Saturday, November 18, 2023
John P. Marquand’s Mr Moto Is So Sorry
Between 1937 and 1939 eight Mr Moto movies were made, all starring Peter Lorre. The Mr Moto of the movies differs somewhat from the Mr Moto of the books. In the movies Moto is an international policeman, a Japanese Interpol agent. In the books he is a Japanese spymaster.
Which is not to suggest that Mr Moto is the villain of the books. Far from it. When the first four Moto novels were published the U.S. and Japan were at peace. There were tensions but there were all sorts of international tensions during the 1930s. In the Far East those tensions involved not just the U.S., China and Japan but other powers including the Russians and the French. Mr Moto is loyal to Japan but he is by no means hostile to America or Americans.
In the novels various Americans get themselves mixed up in international intrigue in various parts of Asia. Mr Moto is always on the scene somewhere. His first priority is always his duty to the Emperor but he usually ends up extricating those various Americans from awkward situations.
Calvin Gates is in an awkward situation. He is a young America anthropologist on his way to join the Dilbreth Expedition in Mongolia. At least he claims to be an anthropologist. He has reasons for preferring to be in Mongolia rather than home in the States. Those reasons involve a misunderstanding about a cheque, a misunderstanding about which the American police might be inclined to be tiresome.
On the ship from Japan to Korea Gates meets a young American woman, Miss Dillaway. She is heading for Dilbreth’s expedition as well. She is an artist and her job will be to make drawings of the finds made by the expedition. Miss Dillaway is young, beautiful, fiercely independent and bad-tempered. She tells Gates to call her just Dillaway (she hates her Christian name which is Sibyl).
Gates also meets a very polite mild-mannered Japanese gentleman named Moto. Mr Moto assures him that he is not connected with the police but it is obvious that Moto has a surprising amount of influence. Officials defer to Mr Moto in a remarkably obsequious way.
Gates and Dillaway have no idea what the significance of the cigarette case is. Mr Moto knows, but Mr Moto is playing a very complex and very dangerous diplomatic game for the highest of stakes and he believes it’s best for the two young Americans to know as little as possible. The more they know the more likely they are to be killed.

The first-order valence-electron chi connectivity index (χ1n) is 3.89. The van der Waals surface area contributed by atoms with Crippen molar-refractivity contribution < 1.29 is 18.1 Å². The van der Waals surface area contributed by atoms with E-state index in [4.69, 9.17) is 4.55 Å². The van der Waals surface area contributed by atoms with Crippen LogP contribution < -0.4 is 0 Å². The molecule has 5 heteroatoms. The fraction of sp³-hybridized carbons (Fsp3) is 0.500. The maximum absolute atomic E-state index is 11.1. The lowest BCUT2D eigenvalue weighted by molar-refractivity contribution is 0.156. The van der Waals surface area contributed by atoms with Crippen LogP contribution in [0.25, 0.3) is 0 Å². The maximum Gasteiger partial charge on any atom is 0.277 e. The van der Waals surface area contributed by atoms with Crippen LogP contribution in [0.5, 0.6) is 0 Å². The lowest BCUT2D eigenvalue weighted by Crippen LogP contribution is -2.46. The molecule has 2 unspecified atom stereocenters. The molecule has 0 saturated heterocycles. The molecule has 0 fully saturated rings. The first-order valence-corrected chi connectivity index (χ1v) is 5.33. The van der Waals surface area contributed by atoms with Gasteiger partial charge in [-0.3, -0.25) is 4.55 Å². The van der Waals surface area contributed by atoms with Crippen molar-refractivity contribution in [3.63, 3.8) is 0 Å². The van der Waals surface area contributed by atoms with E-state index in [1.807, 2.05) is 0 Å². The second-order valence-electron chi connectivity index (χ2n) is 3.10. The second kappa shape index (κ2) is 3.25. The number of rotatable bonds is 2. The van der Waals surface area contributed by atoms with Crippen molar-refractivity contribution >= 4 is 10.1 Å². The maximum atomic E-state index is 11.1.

An Australian ex-soldier named Hambly wants the cigarette case but Gates is not inclined to trust him. Hambly could be working for some government or he could be working for himself or, more likely, he could be planning to double-cross everybody.
The problem is that Gates has figured out that he and Dillaway are in danger if they have the cigarette case but they’re probably in just as much danger if they don’t have it.
The plot gets more and more complicated. The cigarette case is more than just a McGuffin. The meaning of that cigarette case is crucial to the plot.
The story builds to a remarkably tense finale in Mongolia. The losers in this game are not going to escape with their lives. A lot depends on how Gates plays things. He’s decided he’s sick of doing what other people tell him to do. He’ll make his own decisions. He knows how dangerous the game is but for the first time in his life he feels truly alive.
Mr Moto is not actually the protagonist in any of the novels but he’s always the most important character. He’s the one pulling the strings. He’s the catalyst for everything that happens. The other characters slowly come to realise how much they have underestimated him. Mr Moto doesn’t mind if people think he’s a fool. That can be a huge advantage for a secret agent. Mr Moto is a very dangerous very powerful man but he doesn’t like people to realise that.
There were all sorts of political factions within Japan in the 1930s and the political infighting was vicious and bloody. Mr Moto belongs to a moderate faction. He would prefer to see Japan’s political objectives achieved peacefully. He thinks violence is clumsy and unpleasant. He prefers subtle means. But he can still be very very dangerous.
Mr Moto is generally a very sympathetic character. He’s likeable even when he’s dangerous.
Gates makes a fine hero who slowly grows in stature as the story unfolds.
Mr Moto Is So Sorry is a top-notch spy thriller. Highly recommended.
I’ve reviewed other Mr Moto novels - Your Turn, Mr Moto (1936), Thank You, Mr Moto (1936) and Think Fast, Mr Moto (1937).